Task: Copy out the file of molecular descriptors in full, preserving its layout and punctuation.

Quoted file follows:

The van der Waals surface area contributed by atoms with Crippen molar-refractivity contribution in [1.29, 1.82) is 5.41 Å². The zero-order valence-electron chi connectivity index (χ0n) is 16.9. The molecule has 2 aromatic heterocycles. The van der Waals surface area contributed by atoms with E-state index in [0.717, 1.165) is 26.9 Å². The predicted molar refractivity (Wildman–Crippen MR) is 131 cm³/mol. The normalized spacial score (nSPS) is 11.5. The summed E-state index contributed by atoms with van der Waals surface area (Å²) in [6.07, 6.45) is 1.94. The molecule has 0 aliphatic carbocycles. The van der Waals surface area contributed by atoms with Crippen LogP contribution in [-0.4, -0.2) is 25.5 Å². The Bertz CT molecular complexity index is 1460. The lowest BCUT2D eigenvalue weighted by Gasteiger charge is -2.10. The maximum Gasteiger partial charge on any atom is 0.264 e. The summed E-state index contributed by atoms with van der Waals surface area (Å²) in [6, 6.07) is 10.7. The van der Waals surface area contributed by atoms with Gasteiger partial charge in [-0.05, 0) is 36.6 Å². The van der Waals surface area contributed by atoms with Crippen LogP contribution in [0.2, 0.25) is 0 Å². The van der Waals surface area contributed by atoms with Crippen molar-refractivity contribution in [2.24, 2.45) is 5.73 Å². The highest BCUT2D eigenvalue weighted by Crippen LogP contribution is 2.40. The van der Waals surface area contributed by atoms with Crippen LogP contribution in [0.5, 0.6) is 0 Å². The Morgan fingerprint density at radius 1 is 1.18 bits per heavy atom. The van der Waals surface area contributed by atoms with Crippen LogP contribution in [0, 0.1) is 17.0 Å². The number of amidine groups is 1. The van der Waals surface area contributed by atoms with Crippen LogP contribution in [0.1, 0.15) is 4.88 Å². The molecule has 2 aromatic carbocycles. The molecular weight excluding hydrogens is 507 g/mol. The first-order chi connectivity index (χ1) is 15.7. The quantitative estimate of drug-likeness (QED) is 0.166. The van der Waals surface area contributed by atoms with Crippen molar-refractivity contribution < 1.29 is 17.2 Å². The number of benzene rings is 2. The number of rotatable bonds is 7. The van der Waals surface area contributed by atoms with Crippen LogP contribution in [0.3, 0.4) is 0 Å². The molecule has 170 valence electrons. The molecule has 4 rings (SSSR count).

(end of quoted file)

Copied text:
The van der Waals surface area contributed by atoms with Crippen molar-refractivity contribution in [1.29, 1.82) is 5.41 Å². The zero-order valence-electron chi connectivity index (χ0n) is 16.9. The molecule has 2 aromatic heterocycles. The van der Waals surface area contributed by atoms with E-state index in [0.717, 1.165) is 26.9 Å². The predicted molar refractivity (Wildman–Crippen MR) is 131 cm³/mol. The normalized spacial score (nSPS) is 11.5. The summed E-state index contributed by atoms with van der Waals surface area (Å²) in [6.07, 6.45) is 1.94. The molecule has 0 aliphatic carbocycles. The van der Waals surface area contributed by atoms with Crippen LogP contribution in [-0.4, -0.2) is 25.5 Å². The Bertz CT molecular complexity index is 1460. The lowest BCUT2D eigenvalue weighted by Gasteiger charge is -2.10. The maximum Gasteiger partial charge on any atom is 0.264 e. The summed E-state index contributed by atoms with van der Waals surface area (Å²) in [6, 6.07) is 10.7. The van der Waals surface area contributed by atoms with Gasteiger partial charge in [-0.05, 0) is 36.6 Å². The van der Waals surface area contributed by atoms with Crippen LogP contribution in [0.2, 0.25) is 0 Å². The van der Waals surface area contributed by atoms with Crippen molar-refractivity contribution in [2.24, 2.45) is 5.73 Å². The highest BCUT2D eigenvalue weighted by Crippen LogP contribution is 2.40. The van der Waals surface area contributed by atoms with Crippen LogP contribution in [0.5, 0.6) is 0 Å². The Morgan fingerprint density at radius 1 is 1.18 bits per heavy atom. The van der Waals surface area contributed by atoms with Crippen LogP contribution in [0, 0.1) is 17.0 Å². The number of amidine groups is 1. The van der Waals surface area contributed by atoms with Crippen LogP contribution in [0.1, 0.15) is 4.88 Å². The molecule has 2 aromatic carbocycles. The molecular weight excluding hydrogens is 507 g/mol. The first-order chi connectivity index (χ1) is 15.7. The quantitative estimate of drug-likeness (QED) is 0.166. The van der Waals surface area contributed by atoms with Crippen molar-refractivity contribution < 1.29 is 17.2 Å². The number of benzene rings is 2. The number of rotatable bonds is 7. The van der Waals surface area contributed by atoms with Crippen LogP contribution in [0.3, 0.4) is 0 Å². The molecule has 170 valence electrons. The molecule has 4 rings (SSSR count).